Internet Engineering Task Force (IETF) C. Pratt Request for Comments: 8673 Category: Experimental D. Thakore ISSN: 2070-1721 CableLabs B. Stark AT&T November 2019
HTTP Random Access and Live Content
To accommodate byte-range requests for content that has data appended over time, this document defines semantics that allow an HTTP client and a server to perform byte-range GET and HEAD requests that start at an arbitrary byte offset within the representation and end at an indeterminate offset.
Status of This Memo
This document is not an Internet Standards Track specification; it is published for examination, experimental implementation, and evaluation.
This document defines an Experimental Protocol for the Internet community. This document is a product of the Internet Engineering Task Force (IETF). It represents the consensus of the IETF community. It has received public review and has been approved for publication by the Internet Engineering Steering Group (IESG). Not all documents approved by the IESG are candidates for any level of Internet Standard; see Section 2 of RFC 7841.
Information about the current status of this document, any errata, and how to provide feedback on it may be obtained at https://www.rfc-editor.org/info/rfc8673.
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Table of Contents
1. Introduction 1.1. Notational Conventions 2. Performing Range Requests on Random-Access Aggregating (Live) Content 2.1. Establishing the Randomly Accessible Byte Range 2.2. Byte-Range Requests beyond the Randomly Accessible Byte Range 3. Other Applications of Random-Access Aggregating Content 3.1. Requests Starting at the Aggregation/Live Point 3.2. Shift-Buffer Representations 4. Recommendations for Byte-Range Request last-byte-pos Values 5. IANA Considerations 6. Security Considerations 7. References 7.1. Normative References 7.2. Informative References Acknowledgements Authors' Addresses
Some Hypertext Transfer Protocol (HTTP) clients use byte-range requests (range requests using the "bytes" range unit) to transfer select portions of large representations [RFC7233]. In some cases, large representations require content to be continuously or periodically appended, such as representations consisting of live audio or video sources, blockchain databases, and log files. Clients cannot access the appended/live content using a range request with the "bytes" range unit using the currently defined byte-range semantics without accepting performance or behavior sacrifices that are not acceptable for many applications.
For instance, HTTP clients have the ability to access appended content on an indeterminate-length resource by transferring the entire representation from the beginning and continuing to read the appended content as it's made available. Obviously, this is highly inefficient for cases where the representation is large and only the most recently appended content is needed by the client.
Alternatively, clients can access appended content by sending periodic, open-ended byte-range requests using the last known end byte position as the range start. Performing low-frequency periodic byte-range requests in this fashion (polling) introduces latency since the client will necessarily be somewhat behind in transferring the aggregated content, effectively resulting in the same kind of latency issues with the segmented content transfer mechanisms in "HTTP Live Streaming" (HLS) [RFC8216] and "Dynamic Adaptive Streaming over HTTP" [MPEG-DASH]. While performing these range requests at higher frequency can reduce this latency, it also incurs more processing overhead and HTTP exchanges as many of the requests will return no content, since content is usually aggregated in groups of bytes (e.g., a video frame, audio sample, block, or log entry).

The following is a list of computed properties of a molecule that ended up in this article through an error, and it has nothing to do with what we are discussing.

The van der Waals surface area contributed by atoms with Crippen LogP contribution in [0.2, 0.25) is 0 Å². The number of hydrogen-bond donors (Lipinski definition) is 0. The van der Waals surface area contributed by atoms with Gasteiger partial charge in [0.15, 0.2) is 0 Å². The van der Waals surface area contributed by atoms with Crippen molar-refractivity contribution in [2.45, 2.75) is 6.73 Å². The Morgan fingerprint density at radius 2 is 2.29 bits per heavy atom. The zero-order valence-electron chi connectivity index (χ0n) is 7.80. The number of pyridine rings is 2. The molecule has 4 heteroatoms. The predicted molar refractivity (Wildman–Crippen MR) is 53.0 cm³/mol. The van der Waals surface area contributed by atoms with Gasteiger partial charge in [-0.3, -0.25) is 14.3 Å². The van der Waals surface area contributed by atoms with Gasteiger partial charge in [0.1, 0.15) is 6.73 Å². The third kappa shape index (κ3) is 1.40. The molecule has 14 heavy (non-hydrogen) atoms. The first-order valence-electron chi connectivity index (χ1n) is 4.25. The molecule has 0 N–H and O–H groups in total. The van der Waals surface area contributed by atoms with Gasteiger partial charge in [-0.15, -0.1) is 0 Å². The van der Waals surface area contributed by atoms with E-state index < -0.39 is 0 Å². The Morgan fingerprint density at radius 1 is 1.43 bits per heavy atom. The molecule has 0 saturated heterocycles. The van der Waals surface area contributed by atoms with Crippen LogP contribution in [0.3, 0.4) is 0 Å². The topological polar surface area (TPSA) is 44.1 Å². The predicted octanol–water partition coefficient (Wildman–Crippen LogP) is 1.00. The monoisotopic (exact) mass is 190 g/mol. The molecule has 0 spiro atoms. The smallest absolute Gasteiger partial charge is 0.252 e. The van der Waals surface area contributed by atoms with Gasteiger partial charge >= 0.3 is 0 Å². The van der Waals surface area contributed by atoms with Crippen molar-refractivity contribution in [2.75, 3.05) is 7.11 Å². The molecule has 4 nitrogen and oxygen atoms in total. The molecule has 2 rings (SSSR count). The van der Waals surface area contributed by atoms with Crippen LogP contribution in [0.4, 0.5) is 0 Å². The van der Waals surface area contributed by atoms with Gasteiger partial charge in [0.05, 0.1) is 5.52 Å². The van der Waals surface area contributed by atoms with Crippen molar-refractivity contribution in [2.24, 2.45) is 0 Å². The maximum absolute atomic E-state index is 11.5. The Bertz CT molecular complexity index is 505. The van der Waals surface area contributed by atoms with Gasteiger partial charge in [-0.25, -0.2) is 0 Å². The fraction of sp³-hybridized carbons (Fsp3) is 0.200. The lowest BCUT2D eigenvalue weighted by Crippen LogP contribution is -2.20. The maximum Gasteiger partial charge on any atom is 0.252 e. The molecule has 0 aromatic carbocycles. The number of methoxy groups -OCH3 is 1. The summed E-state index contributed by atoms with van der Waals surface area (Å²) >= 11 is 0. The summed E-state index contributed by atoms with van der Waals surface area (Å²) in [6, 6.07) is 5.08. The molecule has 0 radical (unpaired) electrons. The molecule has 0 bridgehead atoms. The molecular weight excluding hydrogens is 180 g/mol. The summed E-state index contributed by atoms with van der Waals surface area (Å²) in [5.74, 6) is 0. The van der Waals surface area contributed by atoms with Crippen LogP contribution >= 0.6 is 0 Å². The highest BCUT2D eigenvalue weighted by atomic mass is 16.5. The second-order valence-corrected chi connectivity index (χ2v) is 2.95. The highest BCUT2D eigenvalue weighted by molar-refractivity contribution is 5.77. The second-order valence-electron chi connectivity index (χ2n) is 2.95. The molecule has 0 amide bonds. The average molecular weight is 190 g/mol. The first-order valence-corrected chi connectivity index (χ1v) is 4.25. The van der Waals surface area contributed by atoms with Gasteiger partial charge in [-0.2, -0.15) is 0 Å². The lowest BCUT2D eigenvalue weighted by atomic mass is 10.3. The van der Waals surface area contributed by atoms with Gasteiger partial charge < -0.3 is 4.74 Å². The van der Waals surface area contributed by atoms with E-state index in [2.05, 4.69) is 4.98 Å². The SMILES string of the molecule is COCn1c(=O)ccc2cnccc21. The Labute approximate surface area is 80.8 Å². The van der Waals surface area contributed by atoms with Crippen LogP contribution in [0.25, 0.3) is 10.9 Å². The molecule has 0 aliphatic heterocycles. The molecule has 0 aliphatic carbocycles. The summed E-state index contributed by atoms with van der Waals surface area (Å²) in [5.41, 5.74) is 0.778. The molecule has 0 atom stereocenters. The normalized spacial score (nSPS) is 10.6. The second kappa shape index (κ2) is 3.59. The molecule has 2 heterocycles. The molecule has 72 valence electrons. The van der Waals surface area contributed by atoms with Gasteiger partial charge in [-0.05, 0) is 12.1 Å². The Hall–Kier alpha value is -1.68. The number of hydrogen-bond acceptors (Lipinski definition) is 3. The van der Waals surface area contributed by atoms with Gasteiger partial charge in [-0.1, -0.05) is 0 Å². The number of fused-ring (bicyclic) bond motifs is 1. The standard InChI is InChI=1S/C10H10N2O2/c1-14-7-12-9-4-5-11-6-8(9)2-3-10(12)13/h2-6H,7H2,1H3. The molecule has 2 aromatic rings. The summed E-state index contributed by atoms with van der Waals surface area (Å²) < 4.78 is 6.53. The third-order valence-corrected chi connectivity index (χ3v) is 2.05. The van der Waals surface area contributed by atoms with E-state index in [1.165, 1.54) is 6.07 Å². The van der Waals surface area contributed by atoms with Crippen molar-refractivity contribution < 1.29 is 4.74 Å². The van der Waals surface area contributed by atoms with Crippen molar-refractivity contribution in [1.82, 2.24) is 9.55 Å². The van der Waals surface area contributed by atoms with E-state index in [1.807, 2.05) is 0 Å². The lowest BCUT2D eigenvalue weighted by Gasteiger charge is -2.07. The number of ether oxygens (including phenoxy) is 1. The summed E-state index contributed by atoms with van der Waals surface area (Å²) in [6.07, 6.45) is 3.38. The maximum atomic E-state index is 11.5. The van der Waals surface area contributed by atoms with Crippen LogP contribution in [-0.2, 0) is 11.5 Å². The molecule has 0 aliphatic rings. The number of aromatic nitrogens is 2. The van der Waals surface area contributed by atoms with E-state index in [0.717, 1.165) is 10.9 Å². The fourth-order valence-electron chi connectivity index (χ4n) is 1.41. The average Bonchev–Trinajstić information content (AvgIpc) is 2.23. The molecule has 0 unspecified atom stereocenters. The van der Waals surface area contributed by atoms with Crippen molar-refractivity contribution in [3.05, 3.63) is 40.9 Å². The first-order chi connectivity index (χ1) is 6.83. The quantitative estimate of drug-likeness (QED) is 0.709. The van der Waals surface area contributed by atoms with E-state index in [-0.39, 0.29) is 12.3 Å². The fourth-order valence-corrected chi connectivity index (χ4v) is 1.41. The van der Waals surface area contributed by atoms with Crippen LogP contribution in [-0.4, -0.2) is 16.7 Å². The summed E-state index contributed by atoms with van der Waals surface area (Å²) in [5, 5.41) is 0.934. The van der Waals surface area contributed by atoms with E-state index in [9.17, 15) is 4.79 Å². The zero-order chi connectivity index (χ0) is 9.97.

This document describes a usage model for range requests that enables efficient retrieval of representations that are appended to over time by using large values and associated semantics for communicating range end positions. This model allows representations to be progressively delivered by servers as new content is added. It also ensures compatibility with servers and intermediaries that don't support this technique.
1.1. Notational Conventions
This document cites Augmented Backus-Naur Form (ABNF) productions from [RFC7233], using the notation defined in [RFC5234].
2. Performing Range Requests on Random-Access Aggregating (Live)
This document recommends a two-step process for accessing resources that have indeterminate-length representations.
Two steps are necessary because of limitations with the range request header fields and the Content-Range response header fields. A server cannot know from a range request that a client wishes to receive a response that does not have a definite end. More critically, the header fields do not allow the server to signal that a resource has indeterminate length without also providing a fixed portion of the resource.
A client first learns that the resource has a representation of indeterminate length by requesting a range of the resource. The server responds with the range that is available but indicates that the length of the representation is unknown using the existing Content-Range syntax. See Section 2.1 for details and examples.
Once the client knows the resource has indeterminate length, it can request a range with a very large end position from the resource. The client chooses an explicit end value larger than can be transferred in the foreseeable term. A server that supports range requests of indeterminate length signals its understanding of the client's indeterminate range request by indicating that the range it is providing has a range end that exactly matches the client's requested range end rather than a range that is bounded by what is currently available. See Section 2.2 for details.